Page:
Foreign exchange assets on the bank's books had disappeared, while millions of dollars of depositors' money had been illegally transferred to other businesses and financial institutions owned by the Chalabi family. This extraordinary looting operation cost Jordan an estimated $US500 million—equivalent to approximately 10 percent of the country's gross domestic product.
Escaping prosecution, Chalabi fled Jordan in August 1989. Three years later, after a comprehensive investigation, he was charged on 31 counts of theft, embezzlement and illegal currency speculation. He was sentenced, in absentia, to 22 years hard labour. Four of Chalabi's brothers were also convicted over the affair.
After Petra's demise, the authorities in Switzerland shut down two Swiss-based financial institutions run by the Chalabi family, amid reports of illegal practices. Two of the brothers who had been involved in the Petra fraud, Jawad and Hazem Chalabi, were prosecuted on charges of falsifying documents, and received six-month suspended sentences in September 2002.
Laura Rozen (Washington Monthly) had to word his actions a little more carefully, noting he was "a longtime advocate of the Iraqi Kurds". More than many bothered to do.
From Team Nader:
Nader and Gonzalez to Campaign in Austin, Texas, Sun., July 27
FOR IMMEDIATE RELEASE
Contact: Chris Driscoll, 202-360-3273, email@example.com
NADER AND GONZALEZ TO CAMPAIGN IN AUSTIN, TEXAS, SUN., JULY 27
Who: Independent Presidential Candidate Ralph Nader and Vice Presidential Candidate Matt Gonzalez
What: Nader/Gonzalez News Conference and Campaign Rally
When: Sun., July 27, 7:00 p.m. News Conference and 7:30 p.m. Campaign Rally
Where: Trinity United Methodist Church, 600 East 50th St. Austin, TX 78751
Independent Presidential Candidate Ralph Nader will campaign in Austin, Sun. July 27, hosting a news conference and campaign rally with Vice Presidential Candidate Matt Gonzalez at the Trinity United Methodist Church, 600 East 50th St. Austin, TX 78751. The news conference starts at 7:00 p.m., followed by a 7:30 p.m. campaign rally. Suggested donation for the rally is $10/$5 students.
Suggested donation for the rally is $10/$5 students.
Mr. Nader and Mr. Gonzalez will address critical issues the major party candidates have taken "off the table" that the Nader/Gonzalez Campaign has put on the table, including:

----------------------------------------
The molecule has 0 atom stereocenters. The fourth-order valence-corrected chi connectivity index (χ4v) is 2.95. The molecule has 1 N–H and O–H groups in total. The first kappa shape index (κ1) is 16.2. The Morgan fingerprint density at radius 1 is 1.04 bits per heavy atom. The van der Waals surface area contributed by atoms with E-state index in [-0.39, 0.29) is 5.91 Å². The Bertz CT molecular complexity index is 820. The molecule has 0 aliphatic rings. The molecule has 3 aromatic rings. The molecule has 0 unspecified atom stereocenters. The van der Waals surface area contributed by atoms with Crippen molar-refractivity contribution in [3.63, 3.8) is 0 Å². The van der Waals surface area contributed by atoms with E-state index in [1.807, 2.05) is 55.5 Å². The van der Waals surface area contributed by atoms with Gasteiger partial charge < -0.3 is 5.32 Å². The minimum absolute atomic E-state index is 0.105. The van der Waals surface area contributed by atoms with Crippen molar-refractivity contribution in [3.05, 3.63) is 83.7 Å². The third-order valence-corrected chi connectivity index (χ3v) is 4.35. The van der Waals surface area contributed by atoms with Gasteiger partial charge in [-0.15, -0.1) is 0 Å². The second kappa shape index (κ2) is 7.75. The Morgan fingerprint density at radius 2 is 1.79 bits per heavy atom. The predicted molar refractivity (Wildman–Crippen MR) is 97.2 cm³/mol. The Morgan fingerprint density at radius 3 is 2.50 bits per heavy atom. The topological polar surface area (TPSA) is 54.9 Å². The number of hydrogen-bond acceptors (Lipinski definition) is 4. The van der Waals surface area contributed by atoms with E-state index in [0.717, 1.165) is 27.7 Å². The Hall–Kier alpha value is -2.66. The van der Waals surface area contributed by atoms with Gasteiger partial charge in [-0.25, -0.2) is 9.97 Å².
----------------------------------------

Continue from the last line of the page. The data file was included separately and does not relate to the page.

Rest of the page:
- a comprehensive, negotiated military and corporate withdrawal date from Iraq;
- a single-payer, Canadian-style, private delivery, free-choice public health insurance system for all;
- a living wage and repeal of the anti-union Taft-Hartley Act;
- a no-nuke, solar-based energy policy supported by renewable, sustainable, energy-efficient sources;
- a carbon tax to deter global warming;
- an end to the corporate welfare and corporate crime that has resulted in millions losing pensions, savings and jobs and squandered tax dollars; and,
- more direct democracy reflecting the preamble to our constitution which starts with "we the people," and not "we the corporations."
About Ralph Nader
Celebrated attorney, author, and consumer advocate Ralph Nader has been named by Time Magazine one of the "100 Most Influential Americans in the 20th Century." For more than four decades he has exposed problems and organized millions of citizens into more than 100 public interest groups advocating solutions. His organizations have helped establish the Occupational Safety and Health Administration (OSHA), the Environmental Protection Agency (EPA), the Consumer Product Safety Commission, and enact the Safe Drinking Water Act, the Motor Vehicle Safety Act, the Freedom of Information Act (FOIA) and countless other pieces of important consumer legislation. Because of Ralph Nader we drive safer cars, eat healthier food, breathe better air, drink cleaner water, and work in safer environments. Nader graduated from Princeton University and received an LL.B from the Harvard School of Law.
About Matt Gonzalez
Matt Gonzalez was elected to the San Francisco Board of Supervisors in 2000 representing San Francisco's fifth council district. From 2003 to 2005 he served as Board of Supervisors President. A former public defender, Gonzalez is managing partner of Gonzalez & Leigh, a 7-attorney practice in San Francisco that represents individuals and organizations in mediation, arbitration, and administrative proceedings before state and federal regulatory bodies. Gonzalez graduated from Columbia University and received a JD from Stanford Law School.
For more information on the Nader/Gonzalez campaign, visit VoteNader.org